Focus

29 Jul

Don’t you love memes?

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So despite or maybe perhaps because of quarantine, my niece is writing a book and now she’s told me that she has another idea for a different book. She tells me she’s writing a page a day (sort of) and is torn between what idea she’d like to do.

I’m encouraging her with both projects. That way if one’s feeling dry, she’ll have something else to dabble with. Maybe one’ll spark and she’ll write a ton, then get tired of it and go back to the other one. Maybe she’ll have so many ideas, she’ll have to pull some of them. At her stage, it’s important to just write. And sometimes, it’s important for us writers to do it too – to strike while the iron is hot, and jot down the ideas or a scene or whatever, so we can come back to it.

Now, that doesn’t mean you should be frittering off in endless directions and have five ‘on the go’ novels with no end in sight. Pick one and try to finish it. But is it stagnant? You have writer’s block? You really want to do something else? Obviously this isn’t if your last book ended in a massive cliffhanger or you have a deadline in your series. But, if you’ve been writing for a while and you think you can end the book in reasonable amount of time, by all means philander with another idea. But finish the book you’ve been spending the last few months on, unless you know it’s an absolute dud.

Most writers I know have tons of ideas, and ideas by themselves are important, but there’s more to it. The stick-to-it to make a scene really work. There’s a lot competing for the prospective reader’s attention; the least I can do is ensure I’m providing a certain quality to my writing – so that means I’m going to rework scenes and make the best novel I can. I have ideas I can’t get to for years – the reality is that a book is a long commitment, even if it’s a relatively short book compared to my usual bricks.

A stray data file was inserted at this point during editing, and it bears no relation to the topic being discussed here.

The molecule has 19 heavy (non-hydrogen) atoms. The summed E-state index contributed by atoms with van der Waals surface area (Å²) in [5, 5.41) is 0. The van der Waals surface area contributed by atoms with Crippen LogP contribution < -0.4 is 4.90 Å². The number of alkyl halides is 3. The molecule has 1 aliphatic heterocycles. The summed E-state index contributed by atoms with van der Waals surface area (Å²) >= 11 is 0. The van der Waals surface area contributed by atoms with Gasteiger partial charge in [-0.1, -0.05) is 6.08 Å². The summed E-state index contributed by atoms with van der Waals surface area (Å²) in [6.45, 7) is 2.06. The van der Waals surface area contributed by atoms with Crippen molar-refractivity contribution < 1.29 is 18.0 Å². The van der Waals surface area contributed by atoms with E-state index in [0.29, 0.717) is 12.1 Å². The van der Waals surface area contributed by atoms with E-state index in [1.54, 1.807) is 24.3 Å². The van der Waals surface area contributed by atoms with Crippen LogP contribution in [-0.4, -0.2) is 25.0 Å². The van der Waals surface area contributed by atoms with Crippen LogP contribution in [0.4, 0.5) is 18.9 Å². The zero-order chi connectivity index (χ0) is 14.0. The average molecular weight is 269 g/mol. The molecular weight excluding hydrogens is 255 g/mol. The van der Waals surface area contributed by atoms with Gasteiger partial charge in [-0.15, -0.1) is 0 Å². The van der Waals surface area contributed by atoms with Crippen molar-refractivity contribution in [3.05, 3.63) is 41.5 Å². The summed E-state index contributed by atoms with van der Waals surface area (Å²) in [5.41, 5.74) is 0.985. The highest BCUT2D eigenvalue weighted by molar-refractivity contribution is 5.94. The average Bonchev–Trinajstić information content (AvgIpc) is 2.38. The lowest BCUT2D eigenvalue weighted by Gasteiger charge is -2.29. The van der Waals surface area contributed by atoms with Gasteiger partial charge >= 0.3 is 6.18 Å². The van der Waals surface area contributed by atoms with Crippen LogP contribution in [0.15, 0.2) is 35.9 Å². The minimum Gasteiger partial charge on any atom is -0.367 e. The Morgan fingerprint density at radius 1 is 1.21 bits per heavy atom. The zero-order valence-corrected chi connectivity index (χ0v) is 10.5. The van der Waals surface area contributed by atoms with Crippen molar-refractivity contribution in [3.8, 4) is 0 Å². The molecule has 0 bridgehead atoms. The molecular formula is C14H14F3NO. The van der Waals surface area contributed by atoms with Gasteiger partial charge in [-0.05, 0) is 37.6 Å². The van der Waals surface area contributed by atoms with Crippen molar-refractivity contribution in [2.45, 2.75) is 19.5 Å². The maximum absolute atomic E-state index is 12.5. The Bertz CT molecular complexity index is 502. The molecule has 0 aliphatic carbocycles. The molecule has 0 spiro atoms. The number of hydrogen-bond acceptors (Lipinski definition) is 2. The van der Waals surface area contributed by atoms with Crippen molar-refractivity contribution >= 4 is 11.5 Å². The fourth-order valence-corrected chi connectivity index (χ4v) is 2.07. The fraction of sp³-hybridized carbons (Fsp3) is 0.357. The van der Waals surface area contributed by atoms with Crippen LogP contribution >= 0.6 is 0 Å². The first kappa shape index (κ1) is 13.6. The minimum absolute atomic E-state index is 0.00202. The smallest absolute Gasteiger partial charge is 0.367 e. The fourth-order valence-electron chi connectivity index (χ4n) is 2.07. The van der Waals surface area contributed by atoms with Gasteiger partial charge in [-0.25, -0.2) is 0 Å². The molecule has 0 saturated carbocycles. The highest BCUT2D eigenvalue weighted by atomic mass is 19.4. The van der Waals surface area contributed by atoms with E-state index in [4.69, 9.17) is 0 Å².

My usual way of dealing with a plot issue I can’t solve was to do something repetitive, preferably active, and let my brain sort it out. At the end of all things, passions turn sour simply because it’s no longer fun; I feel great after a workout but believe me, getting motivated to do it some mornings? Hah! You might want to sew an outfit, but you have to go through the tedious process you don’t like – whether that’s restitching something or doing a long, arduous task that seems like zero fun, and will anyone really appreciate and notice all the hard work I’m putting in? Sometimes monotonous tasks are relaxing; my partner at work crochets. When we’re not running calls and have some down time is when we get to chill out. I typically read, write, edit, but some people I know practice musical instruments or do crafts. 85% of the time, she’s relaxed as can be, feet up, enjoying making a blanket or a scarf. When she’s on the home stretch, or she’s wondering if she needs to redo that last segment? I wish I could be more objective and helpful when she wants honest feedback. You can tell when she’s done with something – she gets frustrated and just wants to be done with it – afterall, it’s been freaking months, often times with her undoing weeks worth of work in a single pull if she doesn’t like the way it’s going.

I think that’s part and parcel of being an artist, is that unless you’re being told from on high what to do for money, you typically see the flaws and faults in what you’re doing, and either just want to be done with it, and the next project… well, it’s going to be amazing. Your magnum opus, the project that will define you as a writer. You need to finish what you started, so that your skill level is better for that next project.

Leave it in a desk for a while, start to write the next project, let it breathe, but finish it. You might have abandoned another project for it, once upon a time. Revise, edit, repeat. Do your writer thing. Tower of Obsidian was the seventh book I wrote, and Dreams of Mariposa was under contract after Witchslayer’s Scion. I got nothing on markets and I’m writing a third book for a series the publisher seems kinda meh about.  I’m not abandoning other ideas to work exclusively on the series, the way I see it is that the longer we take to publish the first book, the less time readers have to wait between books should I get the series option.

So by all means dabble in another story. But finish your book. You’ll be glad that you did, instead of having to revisit and relearn the rules you made yourself when you come back to it in a few years. As for me, I need to take better notes for future me.

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